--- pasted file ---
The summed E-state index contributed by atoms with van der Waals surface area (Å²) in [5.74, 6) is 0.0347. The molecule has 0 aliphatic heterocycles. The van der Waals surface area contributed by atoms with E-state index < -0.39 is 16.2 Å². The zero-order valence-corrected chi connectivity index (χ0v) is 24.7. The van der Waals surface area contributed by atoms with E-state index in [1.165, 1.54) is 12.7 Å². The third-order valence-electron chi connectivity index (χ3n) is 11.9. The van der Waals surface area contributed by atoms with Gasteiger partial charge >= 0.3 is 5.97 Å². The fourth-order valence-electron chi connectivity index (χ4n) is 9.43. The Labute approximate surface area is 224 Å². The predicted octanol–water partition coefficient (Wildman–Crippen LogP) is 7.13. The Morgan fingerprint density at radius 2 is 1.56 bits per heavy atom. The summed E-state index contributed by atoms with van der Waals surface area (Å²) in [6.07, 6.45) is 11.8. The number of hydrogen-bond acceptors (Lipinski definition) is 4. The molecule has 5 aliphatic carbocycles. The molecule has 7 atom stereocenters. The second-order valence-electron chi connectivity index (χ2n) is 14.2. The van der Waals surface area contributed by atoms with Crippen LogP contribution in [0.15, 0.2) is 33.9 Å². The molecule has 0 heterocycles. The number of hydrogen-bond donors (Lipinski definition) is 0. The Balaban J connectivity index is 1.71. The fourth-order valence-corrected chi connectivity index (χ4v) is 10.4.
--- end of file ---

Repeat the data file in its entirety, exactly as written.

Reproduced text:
The summed E-state index contributed by atoms with van der Waals surface area (Å²) in [5.74, 6) is 0.0347. The molecule has 0 aliphatic heterocycles. The van der Waals surface area contributed by atoms with E-state index < -0.39 is 16.2 Å². The zero-order valence-corrected chi connectivity index (χ0v) is 24.7. The van der Waals surface area contributed by atoms with E-state index in [1.165, 1.54) is 12.7 Å². The third-order valence-electron chi connectivity index (χ3n) is 11.9. The van der Waals surface area contributed by atoms with Gasteiger partial charge >= 0.3 is 5.97 Å². The fourth-order valence-electron chi connectivity index (χ4n) is 9.43. The Labute approximate surface area is 224 Å². The predicted octanol–water partition coefficient (Wildman–Crippen LogP) is 7.13. The Morgan fingerprint density at radius 2 is 1.56 bits per heavy atom. The summed E-state index contributed by atoms with van der Waals surface area (Å²) in [6.07, 6.45) is 11.8. The number of hydrogen-bond acceptors (Lipinski definition) is 4. The molecule has 5 aliphatic carbocycles. The molecule has 7 atom stereocenters. The second-order valence-electron chi connectivity index (χ2n) is 14.2. The van der Waals surface area contributed by atoms with Crippen LogP contribution in [0.15, 0.2) is 33.9 Å². The molecule has 0 heterocycles. The number of hydrogen-bond donors (Lipinski definition) is 0. The Balaban J connectivity index is 1.71. The fourth-order valence-corrected chi connectivity index (χ4v) is 10.4.